No doubt there are young men and women in America today who, like me, have seen the old movie on ESPN and become inspired by the grace it portrays. Good for them. I won't ever make it onto a board. But, alas, those who will are likely to search in vain for the empty beaches and mellow pace the boys found, the boys exuded, when they went on their worldwide tour in 1964. Everything has changed since then—everything but the waves of course.
The social network learns more about its users than they might realize.
Facebook, you may have noticed, turned into a rainbow-drenched spectacle following the Supreme Court’s decision Friday that same-sex marriage is a Constitutional right.
By overlaying their profile photos with a rainbow filter, Facebook users began celebrating in a way we haven't seen since March 2013, when 3 million peoplechanged their profile images to a red equals sign—the logo of the Human Rights Campaign—as a way to support marriage equality. This time, Facebook provided a simple way to turn profile photos rainbow-colored. More than 1 million people changed their profile in the first few hours, according to the Facebook spokesperson William Nevius, and the number continues to grow.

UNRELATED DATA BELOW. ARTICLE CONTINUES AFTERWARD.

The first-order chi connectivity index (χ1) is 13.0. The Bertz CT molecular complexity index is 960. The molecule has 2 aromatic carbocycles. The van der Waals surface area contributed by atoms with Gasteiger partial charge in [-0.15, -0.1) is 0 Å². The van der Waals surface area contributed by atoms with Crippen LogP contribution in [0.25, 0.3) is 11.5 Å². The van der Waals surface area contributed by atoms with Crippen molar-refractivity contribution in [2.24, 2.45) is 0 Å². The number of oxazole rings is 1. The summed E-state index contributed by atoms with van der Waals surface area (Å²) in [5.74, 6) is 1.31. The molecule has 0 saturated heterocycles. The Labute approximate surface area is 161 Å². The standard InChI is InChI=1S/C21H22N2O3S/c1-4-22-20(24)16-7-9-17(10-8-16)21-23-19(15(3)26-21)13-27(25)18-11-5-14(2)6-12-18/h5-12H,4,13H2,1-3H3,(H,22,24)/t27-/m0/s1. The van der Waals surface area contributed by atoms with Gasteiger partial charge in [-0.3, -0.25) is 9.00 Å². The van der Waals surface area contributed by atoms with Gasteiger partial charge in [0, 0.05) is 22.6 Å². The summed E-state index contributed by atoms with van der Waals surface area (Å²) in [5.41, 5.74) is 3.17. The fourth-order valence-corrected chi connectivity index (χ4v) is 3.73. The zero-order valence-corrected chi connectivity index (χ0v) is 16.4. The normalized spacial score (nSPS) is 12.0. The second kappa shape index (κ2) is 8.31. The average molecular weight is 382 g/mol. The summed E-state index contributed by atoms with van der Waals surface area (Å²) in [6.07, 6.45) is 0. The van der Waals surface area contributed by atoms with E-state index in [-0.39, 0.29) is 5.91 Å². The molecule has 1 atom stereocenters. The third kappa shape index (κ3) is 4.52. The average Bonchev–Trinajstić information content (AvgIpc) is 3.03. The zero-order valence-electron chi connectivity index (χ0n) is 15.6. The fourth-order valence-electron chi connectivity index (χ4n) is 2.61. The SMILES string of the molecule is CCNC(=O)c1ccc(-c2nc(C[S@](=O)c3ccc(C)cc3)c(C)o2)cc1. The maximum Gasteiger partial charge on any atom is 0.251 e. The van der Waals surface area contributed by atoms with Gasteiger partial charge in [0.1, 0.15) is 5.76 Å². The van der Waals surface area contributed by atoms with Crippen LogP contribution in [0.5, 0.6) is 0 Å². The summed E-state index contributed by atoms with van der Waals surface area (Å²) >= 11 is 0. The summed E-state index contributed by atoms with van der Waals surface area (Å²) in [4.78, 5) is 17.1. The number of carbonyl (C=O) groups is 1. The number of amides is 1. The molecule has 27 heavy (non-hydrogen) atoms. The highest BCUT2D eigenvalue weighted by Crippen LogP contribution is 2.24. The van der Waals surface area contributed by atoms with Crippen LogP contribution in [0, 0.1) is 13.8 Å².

“This is probably a Facebook experiment!” joked the MIT network scientist Cesar Hidalgo on Facebook yesterday. “This is one Facebook study I want to be included in!” wrote Stacy Blasiola, a communications Ph.D. candidate at the University of Illinois, when she changed her profile.
The second episode of the new season was a slow burner with a dramatic twist.
Let’s start at the beginning, with Frank in bed with his wife, Jordan, discussing water stains on the ceiling and childhood entombments. I don’t know about you guys, but I found this whole bit slack and familiar. Maybe there was a two-minute scene in there, but five? Maybe a more charismatic actor could have pulled off that lengthy monologue. But Vince Vaughn is no Robert Shaw, and his childhood basement is no U.S.S. Indianapolis.
The Islamic State is no mere collection of psychopaths. It is a religious group with carefully considered beliefs, among them that it is a key agent of the coming apocalypse. Here’s what that means for its strategy—and for how to stop it.
What is the Islamic State?